Born in Madras, educated in Geneva.
1915 Mar 16. Chatterton Hill writes to Casement from Ruhleben Camp, where interned civilians were imprisoned. "as a Catholic and an Irishman I swear solumnly before God and on my word of honour that I am true to the national cause of Ireland". He refers to speaking to Casement the previous day and Casement then urges Von Wedel to get Chatterton Hill released.
1915 Apr 4. Chatterton Hill writes to Wedel and has by now been released.
1916 Apr. Shortly before the rebellion of Easter, 1916, there was founded in the United States, The Friends of Irish Freedom. A bureau was established in Stockholm which Gaffney ran, and at Berlin maintained, along with George Chatterton-Hill, and they maintained close relations between the German Government and the various Irish-American and Sinn Fein organisations.
1917 May 5, He gives this receipt to Kavanagh for membership if German-Irish Society
Times Dec 1917
He was said to have worked for German Deputy Erzberger as his private secretary according to Charles Curry's book.
1945 Aug 8 until 3 March 1946, he was allowed to live in a British camp at Ruhleben.
1945 Sep 6 , although he had applied for repatriation, suddenly his passport and that of his wife were demanded and taken from them, and they were turned out on to the streets. It appears that this resulted, according to his wife's account, from a Home Office report that he had indulged in treasonable activities during the 1914–18 war, that he had worked for Germany in 1939 to 1945, that he had lived in Germany for so long that his repatriation was not now desirable, and that, probably, if he did return to England, he would be prosecuted. At the same time, at this period in 1946, the Consul gave instructions to the P.W.X. Department in Berlin to confiscate his passport and to afford to him no facilities which would normally be afforded to a British subject.
1948 Apr 9. In an adjournment debate in the House of Commons the Ipswich MP Mr Stokes said: "This afternoon I wish to raise with the Government a matter which I raised with the Foreign Secretary on 23 October 1946, relating to the death of a British subject, Dr. Chatterton-Hill. On 23 October 1946, in reply to a Question from me, the Foreign Secretary said: "I am informed by the competent authorities that Mr. Chatterton-Hill's case has been reviewed and that it has been decided not to institute proceedings against him. He has been notified of this decision, and he and his wife will be afforded the usual facilities should they wish to return to this country."—[OFFICIAL REPORT, 23 October 1946; vol. 427, C. 362.]" It is necessary for me to give a little of the background to show who this gentleman was—for he is now dead. He was of British nationality, supplied with a British passport which, in fact, was renewed twice during the war through the Swiss Embassy, and due to expire only on 7 November 1945. He was an author and philosopher, married to a German lady, and lived in Germany for some time prior to the outbreak of war. When war broke out he was actually in hospital, suffering very acutely. He was allowed out of hospital by the Germans in January or February, 1940, but was immediately put into a concentration camp, where he was labelled as an undesirable alien. He was kept there until January, 1941, when, on account of the very extreme state into which his health had got, I suppose it was thought that he would be better outside than in. He had no means of earning his livelihood, and engaged himself in translating the British news into German for the Germans in Berlin. This, presumably, went on, so far as I know, until the end of the war when we arrived in Berlin.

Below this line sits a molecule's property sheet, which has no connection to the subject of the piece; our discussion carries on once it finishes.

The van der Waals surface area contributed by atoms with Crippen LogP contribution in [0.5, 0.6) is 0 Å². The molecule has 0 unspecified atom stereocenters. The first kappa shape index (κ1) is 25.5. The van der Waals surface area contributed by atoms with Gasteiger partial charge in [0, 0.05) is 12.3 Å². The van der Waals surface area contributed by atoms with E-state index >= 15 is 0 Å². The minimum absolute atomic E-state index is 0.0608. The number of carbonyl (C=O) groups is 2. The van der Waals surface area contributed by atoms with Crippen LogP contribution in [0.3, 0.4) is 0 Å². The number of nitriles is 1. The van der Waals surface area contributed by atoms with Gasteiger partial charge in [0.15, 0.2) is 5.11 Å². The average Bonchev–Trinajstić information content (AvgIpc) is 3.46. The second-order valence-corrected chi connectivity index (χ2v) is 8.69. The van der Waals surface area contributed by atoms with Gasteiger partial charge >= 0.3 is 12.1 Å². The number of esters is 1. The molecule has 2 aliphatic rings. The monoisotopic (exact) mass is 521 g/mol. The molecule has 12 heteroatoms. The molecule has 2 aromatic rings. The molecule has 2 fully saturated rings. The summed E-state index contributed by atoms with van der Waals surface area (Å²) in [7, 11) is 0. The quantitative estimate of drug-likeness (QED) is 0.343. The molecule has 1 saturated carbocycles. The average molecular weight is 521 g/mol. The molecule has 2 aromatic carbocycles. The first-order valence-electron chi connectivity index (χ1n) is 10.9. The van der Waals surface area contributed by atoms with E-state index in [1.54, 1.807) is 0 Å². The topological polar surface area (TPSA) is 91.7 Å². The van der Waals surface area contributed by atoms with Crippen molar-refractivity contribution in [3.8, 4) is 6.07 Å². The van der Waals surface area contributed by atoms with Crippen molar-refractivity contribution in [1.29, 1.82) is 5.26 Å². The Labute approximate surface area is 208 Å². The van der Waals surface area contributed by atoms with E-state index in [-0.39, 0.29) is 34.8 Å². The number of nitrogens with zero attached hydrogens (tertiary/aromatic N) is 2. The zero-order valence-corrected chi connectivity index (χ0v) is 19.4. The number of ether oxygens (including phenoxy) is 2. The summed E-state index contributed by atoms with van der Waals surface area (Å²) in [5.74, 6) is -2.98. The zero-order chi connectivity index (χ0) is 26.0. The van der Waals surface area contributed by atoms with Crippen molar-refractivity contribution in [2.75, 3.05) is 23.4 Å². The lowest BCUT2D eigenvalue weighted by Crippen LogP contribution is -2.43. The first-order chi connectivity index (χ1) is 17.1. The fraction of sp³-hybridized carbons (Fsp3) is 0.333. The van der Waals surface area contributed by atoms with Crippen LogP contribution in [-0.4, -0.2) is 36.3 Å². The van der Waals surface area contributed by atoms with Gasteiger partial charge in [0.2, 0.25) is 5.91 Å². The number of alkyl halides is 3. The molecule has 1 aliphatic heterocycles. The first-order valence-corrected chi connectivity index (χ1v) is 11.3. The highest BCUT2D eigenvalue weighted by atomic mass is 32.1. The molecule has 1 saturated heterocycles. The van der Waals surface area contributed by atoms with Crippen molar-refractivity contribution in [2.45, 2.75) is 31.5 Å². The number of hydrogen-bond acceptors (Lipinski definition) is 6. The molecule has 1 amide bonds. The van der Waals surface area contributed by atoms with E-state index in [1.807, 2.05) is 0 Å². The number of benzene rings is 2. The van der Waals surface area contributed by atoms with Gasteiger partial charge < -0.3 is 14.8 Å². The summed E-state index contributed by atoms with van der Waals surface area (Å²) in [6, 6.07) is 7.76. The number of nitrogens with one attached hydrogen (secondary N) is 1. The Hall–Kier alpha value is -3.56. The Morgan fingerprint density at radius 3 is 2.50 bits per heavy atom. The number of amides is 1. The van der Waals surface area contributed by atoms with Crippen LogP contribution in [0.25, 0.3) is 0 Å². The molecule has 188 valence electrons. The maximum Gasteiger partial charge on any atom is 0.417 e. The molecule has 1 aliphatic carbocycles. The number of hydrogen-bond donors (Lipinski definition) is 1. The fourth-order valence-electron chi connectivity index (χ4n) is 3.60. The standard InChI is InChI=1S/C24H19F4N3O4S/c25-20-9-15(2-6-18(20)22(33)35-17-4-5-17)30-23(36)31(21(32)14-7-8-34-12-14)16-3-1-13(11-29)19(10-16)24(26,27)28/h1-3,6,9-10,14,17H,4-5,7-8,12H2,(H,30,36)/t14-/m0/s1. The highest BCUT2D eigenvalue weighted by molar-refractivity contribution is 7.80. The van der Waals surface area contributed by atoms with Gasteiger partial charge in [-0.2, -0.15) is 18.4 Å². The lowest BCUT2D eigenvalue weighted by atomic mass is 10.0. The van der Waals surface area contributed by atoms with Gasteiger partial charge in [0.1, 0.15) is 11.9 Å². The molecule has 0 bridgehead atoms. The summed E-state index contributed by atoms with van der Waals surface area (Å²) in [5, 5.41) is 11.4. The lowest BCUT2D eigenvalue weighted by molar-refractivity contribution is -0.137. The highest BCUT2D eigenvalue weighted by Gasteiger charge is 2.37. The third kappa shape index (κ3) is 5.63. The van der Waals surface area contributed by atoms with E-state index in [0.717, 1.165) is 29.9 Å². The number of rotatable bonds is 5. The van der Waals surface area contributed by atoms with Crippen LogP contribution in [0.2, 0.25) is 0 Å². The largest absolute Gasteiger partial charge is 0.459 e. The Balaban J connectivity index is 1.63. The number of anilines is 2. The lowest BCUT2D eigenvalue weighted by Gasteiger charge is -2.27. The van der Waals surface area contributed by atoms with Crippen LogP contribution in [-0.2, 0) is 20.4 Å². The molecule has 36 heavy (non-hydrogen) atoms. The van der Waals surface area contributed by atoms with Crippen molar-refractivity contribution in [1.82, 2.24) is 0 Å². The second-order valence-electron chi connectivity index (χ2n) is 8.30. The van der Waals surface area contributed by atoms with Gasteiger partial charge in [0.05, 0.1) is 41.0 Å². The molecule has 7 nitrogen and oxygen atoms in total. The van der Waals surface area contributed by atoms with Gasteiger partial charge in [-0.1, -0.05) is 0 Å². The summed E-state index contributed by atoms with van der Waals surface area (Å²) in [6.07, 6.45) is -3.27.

It was suggested that the whole affair must have arisen because of his Sinn Féin activities from 1914 to 1918, which had been dealt with in October, 1928, when the whole thing was wiped off the slate and he and his wife were granted passports unconditionally."